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- Begin Surfing 1969



Born May 13, 1953, in San José. Lives in Santa Ana, and has had a house in Pavones for 30 years. In the mid 70s the youngest folks called him “Johnny Tubo.” Begin surfing at age 16 in 1969 and has been riding waves for 39 years. He began surfing when he was in high school at Colegio Lincoln. A year before Randy Cooper and his sister Karen, from Florida, came to the high school. Their father Ben was the manager of the shrimp plant in Puntarenas and all the kids traveled 5 hours in train every Friday from San José to Puntarenas.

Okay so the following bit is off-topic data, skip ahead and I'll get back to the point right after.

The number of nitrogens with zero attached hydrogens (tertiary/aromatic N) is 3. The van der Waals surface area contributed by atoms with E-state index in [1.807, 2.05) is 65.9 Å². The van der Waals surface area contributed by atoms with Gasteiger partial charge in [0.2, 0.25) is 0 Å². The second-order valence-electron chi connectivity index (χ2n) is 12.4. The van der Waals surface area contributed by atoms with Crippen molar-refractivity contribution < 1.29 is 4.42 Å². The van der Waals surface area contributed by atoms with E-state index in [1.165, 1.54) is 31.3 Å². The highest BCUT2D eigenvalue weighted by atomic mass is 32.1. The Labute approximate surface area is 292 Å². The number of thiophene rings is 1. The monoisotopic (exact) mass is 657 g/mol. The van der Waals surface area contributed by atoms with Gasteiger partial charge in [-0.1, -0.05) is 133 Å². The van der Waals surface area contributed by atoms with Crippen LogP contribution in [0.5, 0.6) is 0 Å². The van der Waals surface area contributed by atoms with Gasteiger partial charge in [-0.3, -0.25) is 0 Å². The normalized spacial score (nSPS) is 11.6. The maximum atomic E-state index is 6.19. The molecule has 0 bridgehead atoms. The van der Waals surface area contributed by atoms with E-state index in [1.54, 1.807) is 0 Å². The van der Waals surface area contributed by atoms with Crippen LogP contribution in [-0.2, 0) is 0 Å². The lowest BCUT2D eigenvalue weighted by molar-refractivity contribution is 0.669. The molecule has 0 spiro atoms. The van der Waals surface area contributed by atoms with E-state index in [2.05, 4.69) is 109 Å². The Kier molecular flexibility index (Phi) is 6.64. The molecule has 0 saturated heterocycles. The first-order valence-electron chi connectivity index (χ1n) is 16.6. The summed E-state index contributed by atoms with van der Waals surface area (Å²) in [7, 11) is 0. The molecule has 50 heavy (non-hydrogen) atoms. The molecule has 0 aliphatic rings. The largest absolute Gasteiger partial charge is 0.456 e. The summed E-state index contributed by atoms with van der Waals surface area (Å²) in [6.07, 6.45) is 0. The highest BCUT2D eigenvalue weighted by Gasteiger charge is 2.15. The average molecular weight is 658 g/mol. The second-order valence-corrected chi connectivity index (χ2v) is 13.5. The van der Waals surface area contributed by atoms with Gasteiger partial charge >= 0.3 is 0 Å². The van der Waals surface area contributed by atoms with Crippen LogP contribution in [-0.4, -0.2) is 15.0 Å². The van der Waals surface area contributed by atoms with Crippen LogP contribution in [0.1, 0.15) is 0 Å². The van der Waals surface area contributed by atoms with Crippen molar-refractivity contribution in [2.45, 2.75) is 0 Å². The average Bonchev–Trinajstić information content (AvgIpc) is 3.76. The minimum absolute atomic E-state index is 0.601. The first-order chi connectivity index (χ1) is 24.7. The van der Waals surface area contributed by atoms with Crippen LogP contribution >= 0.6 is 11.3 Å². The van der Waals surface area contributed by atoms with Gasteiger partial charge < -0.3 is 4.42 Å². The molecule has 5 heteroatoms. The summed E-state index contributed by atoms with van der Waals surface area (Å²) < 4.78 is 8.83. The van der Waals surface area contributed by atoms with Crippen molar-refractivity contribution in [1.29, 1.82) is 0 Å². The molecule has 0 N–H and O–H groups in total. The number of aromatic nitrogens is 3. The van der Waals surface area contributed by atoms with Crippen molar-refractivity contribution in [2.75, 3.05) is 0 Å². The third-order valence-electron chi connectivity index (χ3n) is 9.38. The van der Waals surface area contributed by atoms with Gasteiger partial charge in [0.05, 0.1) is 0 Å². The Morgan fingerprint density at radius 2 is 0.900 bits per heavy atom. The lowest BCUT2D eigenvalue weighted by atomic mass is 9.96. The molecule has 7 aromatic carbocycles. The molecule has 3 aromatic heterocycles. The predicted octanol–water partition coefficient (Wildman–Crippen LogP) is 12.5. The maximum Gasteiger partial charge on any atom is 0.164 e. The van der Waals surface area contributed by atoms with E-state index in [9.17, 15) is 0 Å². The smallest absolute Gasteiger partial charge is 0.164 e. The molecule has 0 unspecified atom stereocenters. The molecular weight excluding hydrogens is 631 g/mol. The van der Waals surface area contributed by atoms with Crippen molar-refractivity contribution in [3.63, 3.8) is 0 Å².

Sometimes John came with them. Randy had already discovered that there was a small group of surfers from the US (Ben, the Hawaiian, etc) that had a rented house in front of what is now the highway. Mr. Cooper organized a pick up for them in Boca de Barranca in the early morning and then again at 6:00 pm. With a 9 foot board, Randy, then John, Jasón and many more of the first surfers learned how and so began Surfing in Costa Rica. John’s first board was a Hansen, bought from Randy. It was a 6’4”. A story to remember was when he was in a big swell at Boca de Barranca with the 9 footer without a leash and he had his first “wipe-out.” He was left without a board, with his cut off blue jeans hanging by the zipper from his goods. He was drowning and had to see who would save him. He ended up on the beach where the Hotel Double Tree Resort by Hilton is now (the old Hotel Fiesta). John says that when he got up and was able to surf his first wave, the feeling of freedom was so great and accompanied by a sublime presence that has captivated him all these years. He remembers the feeling of camaraderie, respect, and joy during the first years. “We joked about who wanted the wave, the sensation of riding the wave to show off like the best did not exist… it was and continues to be the feeling of the ride.” In Costa Rica there should be a code of ethics to protect surfers.